A building for people

Yoshio Taniguchi uses concept of "borrowed scenery" to create new Asia Society Texas Center

Yoshio Taniguchi uses concept of "borrowed scenery" to create new Asia Society Texas Center

Yoshio Taniguchi interview Asia Society
In Houston for the opening of the his new Asia Society Texas Center, architect Yoshio Taniguchi sat down with reports to share his thoughts on the building. Photo by Tyler Rudick
Yoshio Taniguchi interview Asia Society
Texas Foundation for the Arts interviewed the architect for a television series on Houston culture. The episode will air in the fall. Photo by Tyler Rudick
Yoshio Taniguchi interview Asia Society
Yoshio Taniguchi interview Asia Society

In Houston for this weekend's official public opening, Tokyo-based architect Yoshio Taniguchi said he enjoys watching so many people interacting inside the new Asia Society Texas Center (ASTC), particularly during Thursday's 1,000-guest gala event.

"Architecture is basically a container for people and objects — this is how I intend my buildings to be used," he told a group of reporters Friday in the center's wood-paneled theater. "I was so happy when I walked in and saw so many people."

"Architecture is basically a container for people and objects," Taniguchi told a grou p of reporters ASTC's wood-paneled theater. "I was so happy when I walked in and saw so many people."

Joining the architect during the interview was Eddie Allen, co-vice chair of the ASTC broad of directors and a vital figure on the building committee that oversaw the design process.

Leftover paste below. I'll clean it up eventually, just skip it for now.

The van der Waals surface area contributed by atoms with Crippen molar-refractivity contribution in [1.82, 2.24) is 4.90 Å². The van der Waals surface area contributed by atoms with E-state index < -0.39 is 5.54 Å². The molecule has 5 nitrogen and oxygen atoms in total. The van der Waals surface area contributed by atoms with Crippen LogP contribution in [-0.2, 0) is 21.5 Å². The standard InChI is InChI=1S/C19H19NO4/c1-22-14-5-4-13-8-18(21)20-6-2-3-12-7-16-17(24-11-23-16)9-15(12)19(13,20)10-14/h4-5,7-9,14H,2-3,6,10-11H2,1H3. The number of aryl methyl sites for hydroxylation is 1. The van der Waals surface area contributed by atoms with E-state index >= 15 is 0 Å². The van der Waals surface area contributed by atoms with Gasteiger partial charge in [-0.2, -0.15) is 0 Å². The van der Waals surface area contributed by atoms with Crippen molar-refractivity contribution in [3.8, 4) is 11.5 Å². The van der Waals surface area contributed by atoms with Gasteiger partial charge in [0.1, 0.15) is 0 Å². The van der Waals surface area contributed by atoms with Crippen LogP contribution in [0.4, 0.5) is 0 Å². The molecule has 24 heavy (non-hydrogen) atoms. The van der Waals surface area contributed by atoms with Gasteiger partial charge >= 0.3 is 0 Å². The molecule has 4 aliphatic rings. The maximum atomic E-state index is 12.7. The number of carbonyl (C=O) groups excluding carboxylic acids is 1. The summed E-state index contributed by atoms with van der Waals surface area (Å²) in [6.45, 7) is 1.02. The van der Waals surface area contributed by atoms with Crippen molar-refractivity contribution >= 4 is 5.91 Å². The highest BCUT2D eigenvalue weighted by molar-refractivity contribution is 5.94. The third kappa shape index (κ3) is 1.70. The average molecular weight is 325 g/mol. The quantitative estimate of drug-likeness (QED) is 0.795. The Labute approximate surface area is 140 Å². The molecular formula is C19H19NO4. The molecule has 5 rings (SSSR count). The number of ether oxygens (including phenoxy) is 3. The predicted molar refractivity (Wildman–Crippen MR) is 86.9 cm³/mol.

"So far, everybody is focused on the beautiful materials and the beautiful detail, but we really chose Mr. Taniguchi for his incredible ability to put together all these different elements. There's a theater, a gallery and a huge amount public space all worked into a small building in a low-rise neighborhood."

To keep the building as compact and horizontal as possible, Allen explained, the Asia Society's 273-seat theater was situated a full story below ground. To deal with the narrow spaces between floors, air-conditioning ductwork was minimized by used a geothermal cooling system under the parking lot across the street.

Borrowed scenery

Taniguchi said the site itself — located at Southmore Boulevard and Caroline in the Museum District — has posed some of the biggest challenges. "It was difficult because the site condition is not quite urban and not quite rural. It doesn't have a strong spatial character I could exploit."

The site is neither open to its surroundings, like his Sea Life Park on Tokyo Bay, nor is it closed off from its surroundings, like the architect's Museum of Modern Art building in midtown Manhattan.

"I tend to show the outside environment from inside the building," he explained. "We call it 'borrowed scenery' in Japan. You have to exploit and use the scenery around you in your architecture. It was a little difficult in that respect here."

Looking to the north, Taniguchi eventually found something to exploit — the downtown skyline. The floor-to-ceiling windows along the upstairs lounge perfectly frame a cluster of skyscrapers, visible across the mists of an infinity fountain on the second floor of the building.

Allen also noted the mature live oaks planted on the north lawn to connect the relatively barren site with the leafy neighborhood. Taniguchi even flew to Houston to oversee the exact placement of the large trees in relation to his building.

 "Oaks are so symbolic to Houston," the architect said, noting that they add another essential element that fuses the building and site to the city's fabric.